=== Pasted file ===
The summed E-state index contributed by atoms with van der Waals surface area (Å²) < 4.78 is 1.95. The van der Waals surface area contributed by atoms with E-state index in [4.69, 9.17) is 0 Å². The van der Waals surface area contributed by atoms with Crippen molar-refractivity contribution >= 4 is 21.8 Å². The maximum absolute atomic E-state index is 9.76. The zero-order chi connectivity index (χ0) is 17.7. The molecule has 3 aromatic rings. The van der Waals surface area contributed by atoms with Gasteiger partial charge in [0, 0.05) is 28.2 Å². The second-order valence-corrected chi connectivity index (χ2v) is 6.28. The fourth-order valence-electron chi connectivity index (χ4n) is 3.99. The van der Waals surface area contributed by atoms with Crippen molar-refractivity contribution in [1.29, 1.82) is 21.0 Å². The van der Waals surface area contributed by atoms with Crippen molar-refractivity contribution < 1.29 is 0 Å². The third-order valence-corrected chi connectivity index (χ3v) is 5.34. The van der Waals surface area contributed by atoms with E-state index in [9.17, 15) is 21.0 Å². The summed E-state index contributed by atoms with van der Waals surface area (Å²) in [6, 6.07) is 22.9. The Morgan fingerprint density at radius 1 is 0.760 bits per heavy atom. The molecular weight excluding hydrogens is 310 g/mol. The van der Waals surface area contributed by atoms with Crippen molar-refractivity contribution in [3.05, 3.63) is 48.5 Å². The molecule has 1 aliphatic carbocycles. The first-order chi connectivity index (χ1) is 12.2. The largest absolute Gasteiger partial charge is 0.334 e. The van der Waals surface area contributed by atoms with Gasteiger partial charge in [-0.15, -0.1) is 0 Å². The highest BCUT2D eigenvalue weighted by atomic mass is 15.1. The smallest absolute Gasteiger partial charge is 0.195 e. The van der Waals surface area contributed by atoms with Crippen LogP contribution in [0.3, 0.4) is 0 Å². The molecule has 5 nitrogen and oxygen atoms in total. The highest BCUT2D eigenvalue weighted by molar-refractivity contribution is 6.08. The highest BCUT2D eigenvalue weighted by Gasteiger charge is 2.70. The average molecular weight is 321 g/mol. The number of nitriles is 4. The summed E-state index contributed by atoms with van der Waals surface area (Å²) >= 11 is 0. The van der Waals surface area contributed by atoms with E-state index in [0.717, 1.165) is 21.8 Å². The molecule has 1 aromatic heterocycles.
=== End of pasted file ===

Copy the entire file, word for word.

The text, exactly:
The summed E-state index contributed by atoms with van der Waals surface area (Å²) < 4.78 is 1.95. The van der Waals surface area contributed by atoms with E-state index in [4.69, 9.17) is 0 Å². The van der Waals surface area contributed by atoms with Crippen molar-refractivity contribution >= 4 is 21.8 Å². The maximum absolute atomic E-state index is 9.76. The zero-order chi connectivity index (χ0) is 17.7. The molecule has 3 aromatic rings. The van der Waals surface area contributed by atoms with Gasteiger partial charge in [0, 0.05) is 28.2 Å². The second-order valence-corrected chi connectivity index (χ2v) is 6.28. The fourth-order valence-electron chi connectivity index (χ4n) is 3.99. The van der Waals surface area contributed by atoms with Crippen molar-refractivity contribution in [1.29, 1.82) is 21.0 Å². The van der Waals surface area contributed by atoms with Crippen molar-refractivity contribution < 1.29 is 0 Å². The third-order valence-corrected chi connectivity index (χ3v) is 5.34. The van der Waals surface area contributed by atoms with E-state index in [9.17, 15) is 21.0 Å². The summed E-state index contributed by atoms with van der Waals surface area (Å²) in [6, 6.07) is 22.9. The Morgan fingerprint density at radius 1 is 0.760 bits per heavy atom. The molecular weight excluding hydrogens is 310 g/mol. The van der Waals surface area contributed by atoms with Crippen molar-refractivity contribution in [3.05, 3.63) is 48.5 Å². The molecule has 1 aliphatic carbocycles. The first-order chi connectivity index (χ1) is 12.2. The largest absolute Gasteiger partial charge is 0.334 e. The van der Waals surface area contributed by atoms with Gasteiger partial charge in [-0.15, -0.1) is 0 Å². The highest BCUT2D eigenvalue weighted by atomic mass is 15.1. The smallest absolute Gasteiger partial charge is 0.195 e. The van der Waals surface area contributed by atoms with Crippen LogP contribution in [0.3, 0.4) is 0 Å². The molecule has 5 nitrogen and oxygen atoms in total. The highest BCUT2D eigenvalue weighted by molar-refractivity contribution is 6.08. The highest BCUT2D eigenvalue weighted by Gasteiger charge is 2.70. The average molecular weight is 321 g/mol. The number of nitriles is 4. The summed E-state index contributed by atoms with van der Waals surface area (Å²) >= 11 is 0. The van der Waals surface area contributed by atoms with E-state index in [0.717, 1.165) is 21.8 Å². The molecule has 1 aromatic heterocycles.